high traffic upper class
The Commoners get together to discuss suitable sites to erect their temporary spaceframe structure with the goal of disruptingn the banality of the capitalist city and introduce playfulness through theatre. The structure does not offer a solution to class division but rather an opportunity for people to get together and through theatre create moments of real experience and truth. Theatre inspires debate and discussion among people.
SITE A Location: Ropemakers Field Advantages: Surrounding Buildings: Class: Working class +Upper class
SITE B Location: Westerfy Overground Station Advantages: High Traffic + High visibility Surrounding Buildings: Council Houses Working Class
SITE C Location: Westfery Circus, Canary Wharf Advantages: High Visibility to Higher Upper Class Surrounding Buildings: High-Rise Commerical Class: Higher Upper Class
Site B Abandoned Site near Westferry Overground Station
Travelling into Limehouse - council houses
Travelling towards Canary Wharf - skyscrapers
Temporary Space Frame Forum Theatre Plans
This is the place where all the commoners get together before the show. Actors, directors, writers, jokers, costume designers, makeup artists, technicians and cameramen
ramp1: used only by spectators arriving to the event ramp2: used only by spectators leaving the event ramp3: used by the Joker and the actors (the commoners) to allow them to emerge from under the stage and disappear under the stage once their individual acts are over
The platforms are designed to look like stairs so that they invite the spectator to walk down to the stage and replace one of the actors. -stage - used for performance by the commoners and the spectator who decides to replace one of the actors. Also used by the joker who facilitates the whole show, discussions and debates.
To avoid a large amount of steel connections in the centre of the roof a decision was made to leave a large void to allow light to hit the stage where the actors are performing. The fabric is used in a way to create gradual shading from the platforms to the stage. The audience is in the dark and the main lights are directed towards the actors.
Placed in a high traffic locatin consisting of cars, public transport everyday flow and introduces a different route bringing you into a opacity and a dense s
A flow of people coming and going, while the show goes on. It could last for a whole day, as long as there are people coming in
ramp for spectators
ramp for leaving spectators
stage and â€˜backstageâ€˜
ramp for jokers and actors only
t and pedestrians, the temporary space frame disrupts the generic an immersive structure created with fabric with different levels of space frame structure
Entrance to the space frame. A Joker greets the guests and gives them further instructions
Phase 1 The fabric is light. The guests start playing acting games as instructed by the Joker. This is to break the ice and ease them into the acting scenes they will take part of later
Phase 2 The acting games continue. This is the darkest part of the ramp. The idea of the fabric is to immerse the guests
Phase 4 The play is on. The guests chose a moment they want to step down and replace one of the actors to offer solutions of their own
Phase 3 The space brightens up and the guests are about to arrive at the platforms where they take a seat and observe the play
Utilising a Genetic Algorithm for Finding Optimal U Introduction Issues in cities and urban design could be looked at as a series of parameters that need to be considered in the early stages of the design process. By integrating these parameters, using fitness functions, we could maximise the success of our solutions and responses. What we are testing is singular-objective GA’s potential to be a multi-objective GA within an urban landscape context. The results provide us with an improved understanding of parameter interaction in relation to geometry and performance. For this project, our goal is to minimise solar radiation during heating period, using a known genetic algorithm – Galapagos, an evolutionary solver built into Grasshopper for Rhino.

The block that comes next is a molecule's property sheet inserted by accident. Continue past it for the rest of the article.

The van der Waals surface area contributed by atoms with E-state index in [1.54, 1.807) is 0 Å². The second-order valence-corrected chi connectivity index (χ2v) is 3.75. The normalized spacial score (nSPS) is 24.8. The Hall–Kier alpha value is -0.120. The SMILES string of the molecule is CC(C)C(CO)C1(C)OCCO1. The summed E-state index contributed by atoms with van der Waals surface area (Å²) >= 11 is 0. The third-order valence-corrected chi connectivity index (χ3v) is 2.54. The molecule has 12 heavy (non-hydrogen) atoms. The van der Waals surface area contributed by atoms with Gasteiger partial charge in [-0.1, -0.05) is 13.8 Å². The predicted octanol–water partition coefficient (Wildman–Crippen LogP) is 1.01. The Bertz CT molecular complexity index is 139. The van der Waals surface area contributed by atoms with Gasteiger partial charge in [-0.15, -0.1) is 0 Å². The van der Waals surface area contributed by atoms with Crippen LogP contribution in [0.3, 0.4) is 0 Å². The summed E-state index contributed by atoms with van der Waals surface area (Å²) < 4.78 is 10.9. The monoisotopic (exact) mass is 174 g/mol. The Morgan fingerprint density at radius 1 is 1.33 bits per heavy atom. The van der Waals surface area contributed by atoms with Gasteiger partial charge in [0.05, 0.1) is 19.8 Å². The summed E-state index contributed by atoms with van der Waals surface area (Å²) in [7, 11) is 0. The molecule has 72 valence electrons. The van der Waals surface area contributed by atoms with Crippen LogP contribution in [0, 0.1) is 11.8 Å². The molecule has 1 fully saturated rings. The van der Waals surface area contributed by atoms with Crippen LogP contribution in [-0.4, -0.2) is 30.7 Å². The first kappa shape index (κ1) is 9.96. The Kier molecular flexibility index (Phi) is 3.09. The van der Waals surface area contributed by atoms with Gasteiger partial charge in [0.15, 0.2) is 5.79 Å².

Galapagos is a small component with only two inputs. One is genome and one i the fitness value we want to optimise, wh In order to give more controls to the user we create
Methodology 1. Generate landscape using DeCoing Spaces. (Fig.1,2) 2.From this geometry we derive 4 variables: FAR: Floor area ratio is calculated by dividing a building’s total floor area (gross floor area) by the size of the piece of land upon which it is built. G: We represent the street network of the geometry as vectors, and by manipulating the slider for the angle between these vectors, we achieve either an orthogonal or an organic city grid SR: Using Ladybug for Grasshopper, we set a desirable threshold according to a prior test, being X kWh/m2. Radiation Analysis period was set from June X to September X, located in Sofia, Bulgaria. V: Variation of building heights – we used 3 different strategies for providing with variation of building heights, in the end sticking to the random component
The genetic algorithm is run 4 times, with one of the param tion. Aiming for optimal
Floor to Area Ratios:
Urban Forms Solar Radiation Sensitivity Analysis
We conduct tests to calculate the approximate solar radiation/m2 In the tests we calculate the solar radiation per square metre on a single building in relation to the shading it receives from surrounding buildings: Fig.3 38.55kWh/m2; Fig.4 35.06 kWh/m2; Fig.5 62.6 kWh/m2 Average of all tests: 45.4 kwH/m2 This is now our solar radiation threshold.
is fitness. The genomes are the set of variables we want to adjust. The fitness is hich is the Solar Radiation in this case. ed a formula that plugs into a single objective GA
meters being given the largest weight for the specific simulal solution for each variable.
Variation of building heights: